Understanding your willpower
“Don’t cherish exaggerated ideas of yourself…have a sane estimate of your capabilities.” Ro 12:3 PHPS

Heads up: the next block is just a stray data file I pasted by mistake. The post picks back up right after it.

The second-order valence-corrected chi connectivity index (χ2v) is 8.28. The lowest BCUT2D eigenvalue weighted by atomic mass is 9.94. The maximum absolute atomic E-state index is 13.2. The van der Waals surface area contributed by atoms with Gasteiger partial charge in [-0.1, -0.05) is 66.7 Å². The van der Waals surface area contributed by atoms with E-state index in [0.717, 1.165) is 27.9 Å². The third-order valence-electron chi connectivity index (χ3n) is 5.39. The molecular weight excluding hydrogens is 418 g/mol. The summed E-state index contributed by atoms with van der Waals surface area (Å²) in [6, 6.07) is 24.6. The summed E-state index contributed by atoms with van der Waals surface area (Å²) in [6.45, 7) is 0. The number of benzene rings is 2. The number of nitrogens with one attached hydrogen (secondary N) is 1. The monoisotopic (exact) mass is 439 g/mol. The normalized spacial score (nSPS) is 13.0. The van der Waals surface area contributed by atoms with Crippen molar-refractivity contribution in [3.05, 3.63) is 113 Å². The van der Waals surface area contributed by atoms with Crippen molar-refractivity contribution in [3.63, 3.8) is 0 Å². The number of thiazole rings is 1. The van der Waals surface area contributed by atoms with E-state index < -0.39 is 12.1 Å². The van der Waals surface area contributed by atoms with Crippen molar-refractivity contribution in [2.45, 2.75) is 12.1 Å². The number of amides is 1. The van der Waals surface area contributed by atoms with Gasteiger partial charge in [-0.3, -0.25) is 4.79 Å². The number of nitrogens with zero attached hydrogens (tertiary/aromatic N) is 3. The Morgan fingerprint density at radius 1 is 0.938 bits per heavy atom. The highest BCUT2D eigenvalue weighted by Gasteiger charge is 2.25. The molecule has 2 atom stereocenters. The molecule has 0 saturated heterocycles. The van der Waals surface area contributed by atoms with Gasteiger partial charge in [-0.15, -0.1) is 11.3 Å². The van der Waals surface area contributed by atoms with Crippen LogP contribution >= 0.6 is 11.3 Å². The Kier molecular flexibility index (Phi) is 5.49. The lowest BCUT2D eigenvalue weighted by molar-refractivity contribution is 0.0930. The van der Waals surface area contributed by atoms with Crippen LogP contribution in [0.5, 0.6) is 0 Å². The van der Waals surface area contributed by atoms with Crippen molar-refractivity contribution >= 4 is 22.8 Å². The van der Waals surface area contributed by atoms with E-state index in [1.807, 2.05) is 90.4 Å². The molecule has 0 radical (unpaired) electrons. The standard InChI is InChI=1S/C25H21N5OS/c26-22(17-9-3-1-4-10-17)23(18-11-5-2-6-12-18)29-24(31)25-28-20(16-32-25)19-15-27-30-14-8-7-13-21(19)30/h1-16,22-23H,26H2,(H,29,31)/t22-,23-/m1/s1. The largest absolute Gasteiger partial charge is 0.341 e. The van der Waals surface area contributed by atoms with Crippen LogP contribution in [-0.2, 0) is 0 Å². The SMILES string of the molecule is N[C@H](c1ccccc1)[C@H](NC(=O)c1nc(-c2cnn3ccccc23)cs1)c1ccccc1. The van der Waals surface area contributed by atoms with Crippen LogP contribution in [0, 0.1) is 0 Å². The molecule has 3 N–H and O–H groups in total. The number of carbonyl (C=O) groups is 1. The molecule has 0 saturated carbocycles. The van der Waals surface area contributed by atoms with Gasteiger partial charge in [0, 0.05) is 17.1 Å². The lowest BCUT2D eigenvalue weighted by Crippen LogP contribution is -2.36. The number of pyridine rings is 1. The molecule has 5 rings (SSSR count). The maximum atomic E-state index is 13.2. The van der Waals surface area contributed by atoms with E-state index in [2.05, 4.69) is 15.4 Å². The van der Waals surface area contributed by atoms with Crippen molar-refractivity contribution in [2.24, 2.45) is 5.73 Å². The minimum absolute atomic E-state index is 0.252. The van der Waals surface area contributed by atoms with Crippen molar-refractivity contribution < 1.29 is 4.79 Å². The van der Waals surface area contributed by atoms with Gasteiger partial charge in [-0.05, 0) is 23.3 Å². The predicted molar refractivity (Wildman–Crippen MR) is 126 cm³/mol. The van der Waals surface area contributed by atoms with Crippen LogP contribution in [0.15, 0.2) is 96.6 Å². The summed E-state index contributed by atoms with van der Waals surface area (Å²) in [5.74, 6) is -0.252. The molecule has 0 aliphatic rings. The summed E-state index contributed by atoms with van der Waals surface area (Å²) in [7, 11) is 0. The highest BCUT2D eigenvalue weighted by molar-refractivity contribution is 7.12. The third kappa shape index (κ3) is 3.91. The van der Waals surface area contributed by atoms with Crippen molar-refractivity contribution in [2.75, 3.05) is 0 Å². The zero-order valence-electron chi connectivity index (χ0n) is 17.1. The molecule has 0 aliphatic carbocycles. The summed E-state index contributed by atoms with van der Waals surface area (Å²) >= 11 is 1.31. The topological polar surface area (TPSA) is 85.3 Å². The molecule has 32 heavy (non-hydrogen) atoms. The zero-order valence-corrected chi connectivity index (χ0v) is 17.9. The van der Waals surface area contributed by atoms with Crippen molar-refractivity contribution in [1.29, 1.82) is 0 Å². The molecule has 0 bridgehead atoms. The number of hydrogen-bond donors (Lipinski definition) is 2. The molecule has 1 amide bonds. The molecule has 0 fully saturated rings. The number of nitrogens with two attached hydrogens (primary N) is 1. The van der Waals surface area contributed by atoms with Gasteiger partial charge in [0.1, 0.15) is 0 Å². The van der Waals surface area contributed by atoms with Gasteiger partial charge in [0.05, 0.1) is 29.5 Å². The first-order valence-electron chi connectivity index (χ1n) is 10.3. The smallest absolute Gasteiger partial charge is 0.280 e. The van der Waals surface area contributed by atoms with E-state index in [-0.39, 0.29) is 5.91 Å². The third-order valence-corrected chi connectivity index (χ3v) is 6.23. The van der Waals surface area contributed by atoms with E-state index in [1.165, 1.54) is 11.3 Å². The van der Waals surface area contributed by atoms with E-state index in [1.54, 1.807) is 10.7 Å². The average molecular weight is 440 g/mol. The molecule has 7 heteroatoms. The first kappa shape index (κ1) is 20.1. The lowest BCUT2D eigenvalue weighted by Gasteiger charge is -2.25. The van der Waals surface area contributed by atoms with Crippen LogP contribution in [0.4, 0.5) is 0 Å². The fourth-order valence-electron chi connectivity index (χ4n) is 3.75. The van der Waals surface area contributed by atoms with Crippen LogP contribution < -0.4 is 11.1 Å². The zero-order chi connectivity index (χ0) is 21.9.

We have exaggerated ideas about our capabilities. We like to think we can do it all. But no matter how disciplined you are or how hard you try, without a “sane estimate of your capabilities,” you’re setting yourself up to fail. John Ortberg says: “Willpower is…finite…You don’t get separate stockpiles for different areas…That’s why a long list of New Year’s resolutions is almost certainly doomed…It takes a whole lot of willpower to get on an exercise program to lose weight…If you add on the list: get on a budget…keep your office clean, and read Calvin’s Institutes every week, you set yourself up for failure…For most of us…our wills get depleted…more quickly than our bodies.” Ortberg suggests these: (1) Schedule your most important tasks for when your willpower is strongest. For many people, that’s the morning. One study shows prisoners have a better shot at parole if their case is heard in the morning when the judge has a higher reserve of willpower and is more inclined to take a chance. (2) Spend willpower wisely by not taking on too many tasks at once, even after you have prayed about them. Generally, God works through your will, and He seldom gives you a free pass to disregard the laws of finitude He created. (3) Set goals—but not too many. Lacking a few, we drift, but having an overabundance means we worry about them, accomplish less, and suffer emotionally and physically. (4) Remember that the one act of your will that replenishes willpower instead of depleting it is surrender. God meant for prayer, solitude, worship, and meditation to be done in a way that restores us.